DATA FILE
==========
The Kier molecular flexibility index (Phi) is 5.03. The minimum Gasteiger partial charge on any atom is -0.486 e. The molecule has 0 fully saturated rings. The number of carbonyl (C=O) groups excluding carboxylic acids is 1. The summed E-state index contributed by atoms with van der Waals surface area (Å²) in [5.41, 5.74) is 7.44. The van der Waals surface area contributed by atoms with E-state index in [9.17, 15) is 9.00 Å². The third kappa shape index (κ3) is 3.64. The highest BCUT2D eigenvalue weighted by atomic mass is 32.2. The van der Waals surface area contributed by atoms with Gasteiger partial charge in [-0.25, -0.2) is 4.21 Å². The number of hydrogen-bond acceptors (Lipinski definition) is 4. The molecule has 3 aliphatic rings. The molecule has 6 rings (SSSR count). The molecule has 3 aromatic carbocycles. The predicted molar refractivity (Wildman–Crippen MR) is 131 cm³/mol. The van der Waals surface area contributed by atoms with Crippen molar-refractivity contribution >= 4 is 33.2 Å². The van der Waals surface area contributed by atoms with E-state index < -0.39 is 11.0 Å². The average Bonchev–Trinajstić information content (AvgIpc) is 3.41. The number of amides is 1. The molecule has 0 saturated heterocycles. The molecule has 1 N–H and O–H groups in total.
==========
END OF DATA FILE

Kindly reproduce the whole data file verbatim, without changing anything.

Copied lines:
The Kier molecular flexibility index (Phi) is 5.03. The minimum Gasteiger partial charge on any atom is -0.486 e. The molecule has 0 fully saturated rings. The number of carbonyl (C=O) groups excluding carboxylic acids is 1. The summed E-state index contributed by atoms with van der Waals surface area (Å²) in [5.41, 5.74) is 7.44. The van der Waals surface area contributed by atoms with E-state index in [9.17, 15) is 9.00 Å². The third kappa shape index (κ3) is 3.64. The highest BCUT2D eigenvalue weighted by atomic mass is 32.2. The van der Waals surface area contributed by atoms with Gasteiger partial charge in [-0.25, -0.2) is 4.21 Å². The number of hydrogen-bond acceptors (Lipinski definition) is 4. The molecule has 3 aliphatic rings. The molecule has 6 rings (SSSR count). The molecule has 3 aromatic carbocycles. The predicted molar refractivity (Wildman–Crippen MR) is 131 cm³/mol. The van der Waals surface area contributed by atoms with Crippen molar-refractivity contribution >= 4 is 33.2 Å². The van der Waals surface area contributed by atoms with E-state index < -0.39 is 11.0 Å². The average Bonchev–Trinajstić information content (AvgIpc) is 3.41. The number of amides is 1. The molecule has 0 saturated heterocycles. The molecule has 1 N–H and O–H groups in total.